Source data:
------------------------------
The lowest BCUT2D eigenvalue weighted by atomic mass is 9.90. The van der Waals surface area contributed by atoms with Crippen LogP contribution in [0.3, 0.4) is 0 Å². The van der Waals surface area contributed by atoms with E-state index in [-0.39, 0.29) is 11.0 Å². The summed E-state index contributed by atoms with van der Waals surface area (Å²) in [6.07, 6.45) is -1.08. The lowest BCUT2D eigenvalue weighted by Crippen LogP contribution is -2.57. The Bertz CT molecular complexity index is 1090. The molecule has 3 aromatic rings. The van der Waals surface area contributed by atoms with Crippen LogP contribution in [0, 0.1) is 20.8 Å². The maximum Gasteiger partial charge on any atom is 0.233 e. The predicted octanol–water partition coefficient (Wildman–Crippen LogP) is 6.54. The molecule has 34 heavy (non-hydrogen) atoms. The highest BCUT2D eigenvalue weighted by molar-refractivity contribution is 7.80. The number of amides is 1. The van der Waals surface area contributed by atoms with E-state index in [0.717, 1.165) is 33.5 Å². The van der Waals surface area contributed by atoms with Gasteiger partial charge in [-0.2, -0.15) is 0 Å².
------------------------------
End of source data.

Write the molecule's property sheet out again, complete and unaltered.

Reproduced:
The lowest BCUT2D eigenvalue weighted by atomic mass is 9.90. The van der Waals surface area contributed by atoms with Crippen LogP contribution in [0.3, 0.4) is 0 Å². The van der Waals surface area contributed by atoms with E-state index in [-0.39, 0.29) is 11.0 Å². The summed E-state index contributed by atoms with van der Waals surface area (Å²) in [6.07, 6.45) is -1.08. The lowest BCUT2D eigenvalue weighted by Crippen LogP contribution is -2.57. The Bertz CT molecular complexity index is 1090. The molecule has 3 aromatic rings. The van der Waals surface area contributed by atoms with Crippen LogP contribution in [0, 0.1) is 20.8 Å². The maximum Gasteiger partial charge on any atom is 0.233 e. The predicted octanol–water partition coefficient (Wildman–Crippen LogP) is 6.54. The molecule has 34 heavy (non-hydrogen) atoms. The highest BCUT2D eigenvalue weighted by molar-refractivity contribution is 7.80. The number of amides is 1. The van der Waals surface area contributed by atoms with E-state index in [0.717, 1.165) is 33.5 Å². The van der Waals surface area contributed by atoms with Gasteiger partial charge in [-0.2, -0.15) is 0 Å².